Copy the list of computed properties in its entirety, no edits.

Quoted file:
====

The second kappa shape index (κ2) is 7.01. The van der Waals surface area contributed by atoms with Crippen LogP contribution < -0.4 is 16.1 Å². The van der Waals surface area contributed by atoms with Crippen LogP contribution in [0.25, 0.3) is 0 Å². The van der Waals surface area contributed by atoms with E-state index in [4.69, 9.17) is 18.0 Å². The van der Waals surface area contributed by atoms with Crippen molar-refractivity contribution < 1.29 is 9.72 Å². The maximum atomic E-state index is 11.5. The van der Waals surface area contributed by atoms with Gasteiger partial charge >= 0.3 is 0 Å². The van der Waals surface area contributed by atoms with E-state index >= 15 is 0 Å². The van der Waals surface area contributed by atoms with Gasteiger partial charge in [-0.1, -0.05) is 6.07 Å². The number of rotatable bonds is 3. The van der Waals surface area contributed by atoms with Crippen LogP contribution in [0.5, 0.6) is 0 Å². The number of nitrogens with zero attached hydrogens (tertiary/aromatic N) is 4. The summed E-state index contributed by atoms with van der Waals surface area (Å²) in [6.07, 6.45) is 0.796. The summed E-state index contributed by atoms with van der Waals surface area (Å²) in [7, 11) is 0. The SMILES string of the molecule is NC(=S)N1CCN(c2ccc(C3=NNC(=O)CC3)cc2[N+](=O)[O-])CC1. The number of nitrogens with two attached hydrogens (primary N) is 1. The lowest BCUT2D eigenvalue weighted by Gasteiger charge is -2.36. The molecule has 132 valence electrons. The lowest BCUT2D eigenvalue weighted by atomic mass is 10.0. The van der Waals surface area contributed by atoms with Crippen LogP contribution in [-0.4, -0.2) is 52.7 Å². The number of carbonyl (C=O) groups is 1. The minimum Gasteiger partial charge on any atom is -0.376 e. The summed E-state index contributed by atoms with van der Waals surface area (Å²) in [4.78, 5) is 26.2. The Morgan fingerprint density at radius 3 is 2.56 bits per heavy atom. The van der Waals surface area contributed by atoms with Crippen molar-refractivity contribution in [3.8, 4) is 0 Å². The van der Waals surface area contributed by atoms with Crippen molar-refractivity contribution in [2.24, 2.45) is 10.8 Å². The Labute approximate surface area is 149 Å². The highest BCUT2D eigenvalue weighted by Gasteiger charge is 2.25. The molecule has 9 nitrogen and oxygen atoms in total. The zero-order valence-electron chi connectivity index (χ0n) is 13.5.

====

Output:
The second kappa shape index (κ2) is 7.01. The van der Waals surface area contributed by atoms with Crippen LogP contribution < -0.4 is 16.1 Å². The van der Waals surface area contributed by atoms with Crippen LogP contribution in [0.25, 0.3) is 0 Å². The van der Waals surface area contributed by atoms with E-state index in [4.69, 9.17) is 18.0 Å². The van der Waals surface area contributed by atoms with Crippen molar-refractivity contribution < 1.29 is 9.72 Å². The maximum atomic E-state index is 11.5. The van der Waals surface area contributed by atoms with Gasteiger partial charge >= 0.3 is 0 Å². The van der Waals surface area contributed by atoms with E-state index >= 15 is 0 Å². The van der Waals surface area contributed by atoms with Gasteiger partial charge in [-0.1, -0.05) is 6.07 Å². The number of rotatable bonds is 3. The van der Waals surface area contributed by atoms with Crippen LogP contribution in [0.5, 0.6) is 0 Å². The number of nitrogens with zero attached hydrogens (tertiary/aromatic N) is 4. The summed E-state index contributed by atoms with van der Waals surface area (Å²) in [6.07, 6.45) is 0.796. The summed E-state index contributed by atoms with van der Waals surface area (Å²) in [7, 11) is 0. The SMILES string of the molecule is NC(=S)N1CCN(c2ccc(C3=NNC(=O)CC3)cc2[N+](=O)[O-])CC1. The number of nitrogens with two attached hydrogens (primary N) is 1. The lowest BCUT2D eigenvalue weighted by Gasteiger charge is -2.36. The molecule has 132 valence electrons. The lowest BCUT2D eigenvalue weighted by atomic mass is 10.0. The van der Waals surface area contributed by atoms with Crippen LogP contribution in [-0.4, -0.2) is 52.7 Å². The number of carbonyl (C=O) groups is 1. The minimum Gasteiger partial charge on any atom is -0.376 e. The summed E-state index contributed by atoms with van der Waals surface area (Å²) in [4.78, 5) is 26.2. The Morgan fingerprint density at radius 3 is 2.56 bits per heavy atom. The van der Waals surface area contributed by atoms with Crippen molar-refractivity contribution in [3.8, 4) is 0 Å². The van der Waals surface area contributed by atoms with Crippen molar-refractivity contribution in [2.24, 2.45) is 10.8 Å². The Labute approximate surface area is 149 Å². The highest BCUT2D eigenvalue weighted by Gasteiger charge is 2.25. The molecule has 9 nitrogen and oxygen atoms in total. The zero-order valence-electron chi connectivity index (χ0n) is 13.5.